Friday, August 11, 2017

Sightings on the Watershed




Two Double-crested cormorants sun their spread wings to dry during a late summer afternoon on the San Andreas Reservoir. The pastime can be a common site around the watershed. 


Since the black seabirds are at home in both salt water and fresh, the watershed reservoirs provide ample small fish for food. During the spring breeding season, they’ll display the tufted crests they’re named for.  


Friday, August 4, 2017

Life on the Watershed: Bobcats,Young Cubs, and Watershed Health


The bobcat cubbing season is over. But the juveniles will be around for another several months, doing their part to sustain watershed health. 




When the cubs reach 8 to 11 months of age, the mother will evict them from her territory. The medium-size feline is distinguishable by its short bobbed tail. The Peninsula Watershed with its expanse of diverse vegetation is ideal habitat for these
predators, which are big enough to take down small deer but still agile enough to grab darting rabbits and other small animals.

Since they’re so high on the food chain, bobcats sustain a robust habitat by keeping the ecosystem balanced. They weed out species lower on the food chain, which otherwise would increase and overrun  the food resource. Then, while some starve, the rest of the population weakens and the gene pool declines.

It’s an effect that keeps trickling down to lower species, and eventually the plant communities as they get overgrazed. And that deprives critical lower forms, like earthworms--the recyclers. They're the ones that decompose dead leaves and other organic matter into smaller pieces, enabling  stored nutrients to  be  released back into the soil. The renewed soil replenishes the plant life, and the recharge works its way back--to the bobcats and on up.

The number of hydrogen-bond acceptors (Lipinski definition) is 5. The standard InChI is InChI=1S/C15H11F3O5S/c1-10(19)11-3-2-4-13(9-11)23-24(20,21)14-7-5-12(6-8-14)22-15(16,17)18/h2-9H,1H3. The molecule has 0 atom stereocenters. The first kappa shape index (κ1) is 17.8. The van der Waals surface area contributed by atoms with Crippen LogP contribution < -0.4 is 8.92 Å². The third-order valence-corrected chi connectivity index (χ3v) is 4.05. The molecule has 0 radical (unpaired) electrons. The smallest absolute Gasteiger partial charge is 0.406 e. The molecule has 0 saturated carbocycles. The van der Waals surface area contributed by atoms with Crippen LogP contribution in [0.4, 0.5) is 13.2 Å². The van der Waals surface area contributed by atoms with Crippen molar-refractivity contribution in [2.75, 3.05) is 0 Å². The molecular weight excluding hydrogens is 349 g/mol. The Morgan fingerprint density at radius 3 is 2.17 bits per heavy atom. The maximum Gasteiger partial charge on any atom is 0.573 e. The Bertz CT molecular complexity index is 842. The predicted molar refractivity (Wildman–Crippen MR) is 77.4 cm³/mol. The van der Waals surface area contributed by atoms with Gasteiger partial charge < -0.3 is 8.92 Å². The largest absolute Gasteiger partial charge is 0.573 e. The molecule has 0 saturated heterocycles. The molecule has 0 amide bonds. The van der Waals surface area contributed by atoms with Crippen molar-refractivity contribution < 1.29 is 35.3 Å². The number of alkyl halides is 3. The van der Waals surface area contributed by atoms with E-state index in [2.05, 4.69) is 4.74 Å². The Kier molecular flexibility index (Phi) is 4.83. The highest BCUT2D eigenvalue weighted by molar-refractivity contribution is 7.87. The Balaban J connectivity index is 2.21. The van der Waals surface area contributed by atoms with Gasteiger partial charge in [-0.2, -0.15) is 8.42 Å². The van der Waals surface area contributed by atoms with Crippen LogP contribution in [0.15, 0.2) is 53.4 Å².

Thursday, July 27, 2017

Making Way for the Natives





Crews remove a grove of non-native invasive pine trees from an approximately half-acre site on the Peninsula Watershed between Black Mountain Road and Highway 280. We’ll hydroseed the area this fall with a special mix of native grass seed. Plantings of other species indigenous to the Crystal Springs area may follow later. 

The work is part of a long-term habitat restoration project at different sites throughout the watershed to bring back and maintain about 180 acres of native grass and woodland habitats--plus the diversity of plant and wildlife species that depend on them.



Friday, July 21, 2017

Life on the Watershed: Nesting Turtles

A reservoir native—the protected Western pond turtle—has just finished this year’s nesting, while the next generation gets ready for  life on its own.  


The females have dug into sunny sandy areas not far from the lake shore, laid their eggs, and gone back to the water. The eggs incubate in the warm sands for about three to four months. The tiny hatchlings will make their way to the water in the fall. Those newborn females won’t reach maturity, and begin their own nesting, for a good six years or more.  

The Peninsula Watershed is home and refuge to a multitude of native California wildlife species and has the highest concentration of rare, threatened or endangered species in the nine-county Bay Area. The Western Pond Turtle is designated a “species of special concern” by The California Department of Fish and Wildlife.